In this connection, it has been found advantageous to carry out the process in separate stages in which the brown-coal briquets are preheated, dehydrated, or dried, carbonized and cooled, respectively.
A further advantage has been found in that the hot gases recirculating in the preheating, dehydrating and carbonization stages are each produced, supplemented and heated in a separate combustion chamber.
The adjustment of the temperature in the carbonization stage becomes simple if cooled lean gas from the carbonization stage is added to the recirculating hot gas.
In accordance with a particular development of the invention, the hot gas of each of the circuits is dedusted separately, immediately after the gas has left the stage and before it has been substantially cooled down. In the dust settling chambers, the gas has a velocity of 0.2 to 2.0 m/sec, depending on what degree of dust separation is desired.
In a preferred variant of the inventive device, (a) the preheating is effected up to a temperature of 120.degree. C, while using 1.5 to 2.5 Nm.sup.3 /h of hot gas per 1 kg of brown-coal briquets; (b) the dehydration is effected at 210.degree. to 250.degree. C, while using 5 to 6 Nm.sup.3 /h of hot gas per 1 kg of brown-coal briquets; (c) the carbonization is effected at 800.degree. to 900.degree. C, while using 1.5 to 2.5 Nm.sup.3 /h of hot gas per 1 kg of brown-coal briquets, the hot gases being heated in the combustion chamber to a temperature of 1000.degree. to 1400.degree. C and lean gas, coming from the carbonization stage and cooled down to 25.degree. to 35.degree. C, is admixed thereto.
For obtaining coke forms having a satisfactory mechanical resistance, the control of the preheating and drying of the brown-coal briquets or forms is of great importance. The control of the ratio of the fresh gas to the recirculating gas in the different hot gas circuits is a means for adjusting any water vapor content in the preheating and drying stages and, thereby, for adjusting any preheating and drying velocity as well as any temperature gradient from the surface to the core of the forms.
It is true that, in most cases, the water vapor concentration in the hot gas circuits of the preheating and drying stages is satisfactory already due to the use of only recycle gas for adjusting a low temperature gradient in the forms. However, from time to time, the addition of steam may also prove advantageous.
During the preheating, the brown-coal forms expand and, during the drying phase, they start shrinking, due to the loss of water. To prevent crack formation during this process, the transition from the expansion to the shrinkage must be extremely smooth, wherefore the temperature gradient in the forms during this heating phase is to be kept as low as possible.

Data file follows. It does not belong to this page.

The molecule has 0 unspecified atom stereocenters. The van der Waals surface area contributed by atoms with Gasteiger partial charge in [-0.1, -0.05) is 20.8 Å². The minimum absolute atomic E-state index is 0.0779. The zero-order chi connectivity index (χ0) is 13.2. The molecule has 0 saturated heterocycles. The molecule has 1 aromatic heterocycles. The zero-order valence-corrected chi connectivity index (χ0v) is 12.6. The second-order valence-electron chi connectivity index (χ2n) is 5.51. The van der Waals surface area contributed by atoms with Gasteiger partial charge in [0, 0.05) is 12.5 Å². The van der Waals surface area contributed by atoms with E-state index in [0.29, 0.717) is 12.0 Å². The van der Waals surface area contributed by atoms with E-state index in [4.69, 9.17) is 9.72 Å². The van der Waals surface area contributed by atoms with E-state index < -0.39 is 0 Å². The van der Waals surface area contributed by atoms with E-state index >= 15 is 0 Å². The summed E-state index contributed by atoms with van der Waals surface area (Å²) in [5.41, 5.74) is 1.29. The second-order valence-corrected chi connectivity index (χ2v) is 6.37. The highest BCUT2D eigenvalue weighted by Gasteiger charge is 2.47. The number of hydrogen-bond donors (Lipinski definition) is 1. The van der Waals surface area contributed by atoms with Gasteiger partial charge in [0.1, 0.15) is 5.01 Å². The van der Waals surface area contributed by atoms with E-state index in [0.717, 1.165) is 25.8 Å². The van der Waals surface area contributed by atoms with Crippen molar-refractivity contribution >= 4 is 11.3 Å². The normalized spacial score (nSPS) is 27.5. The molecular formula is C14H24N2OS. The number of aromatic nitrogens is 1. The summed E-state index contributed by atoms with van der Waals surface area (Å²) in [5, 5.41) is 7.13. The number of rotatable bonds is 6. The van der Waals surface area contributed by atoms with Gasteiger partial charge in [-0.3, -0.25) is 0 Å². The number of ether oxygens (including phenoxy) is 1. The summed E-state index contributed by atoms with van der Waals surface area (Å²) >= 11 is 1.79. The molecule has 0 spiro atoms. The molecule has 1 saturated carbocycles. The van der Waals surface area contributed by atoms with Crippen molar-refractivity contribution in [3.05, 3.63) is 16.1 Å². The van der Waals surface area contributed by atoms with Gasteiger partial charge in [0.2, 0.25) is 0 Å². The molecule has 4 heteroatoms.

Experience has shown that this requirement is met more satisfactorily if additional steam is supplied into the hot gas circuit of the preheating stage and/or the drying stage. Thereby, due to the high water vapor concentration in the gas circuits, the escape of water vapor from the surface of the forms is retarded and a gentle treatment of the briquets is obtained. Thus all means are now available for adjusting any degree of humidity of the preheating and drying gases and, consequently, for controlling the preheating and drying velocity.
Advantageously, the process is conducted at a pressure which is slightly higher than the atmospheric pressure. In this manner, the intrusion of air oxygen is prevented.
An oven particularly suitable for carrying out the invention comprises four oven chambers arranged one above the other, for preheating, dehydrating, carbonization and cooling, respectively, which are partly lined with a refractory material and which, in the transition zone from one chamber to the next one, are conically narrowed down to approximately one half of the cross section of the chamber and again enlarged up to the full cross section of the chamber. The hot gas inlets of the chambers are provided in the conically diverging lower ends and the outlets in the upper ends of the chambers, and a gas combustion chamber for producing, supplementing and heating the recirculating hot gases is provided in the hot gas circuits of the preheating, dehydrating and carbonization chambers.
In order to facilitate the temperature adjustment, a supply line for cooled lean gas of the carbonization stage is connected to the outlet of the combustion chamber of the carbonization chamber.
A simple construction of the oven plant is obtained by designing the carbonization chamber as surrounded by its combustion chamber, the combustion chamber thus being accommodated therein, and forming therewith an operating unit.
It is also advisable to provide the dust settling chambers of each circuit immediately adjacent the hot gas outlet of each oven chamber and so that they fit to the double-conical transition zones connecting each oven chamber to the next one.
A plurality of such oven installations may be assembled to a united oven block plant which, in this case, comprises common combustion chambers for the respective oven chambers and a common cooling installation for all ovens.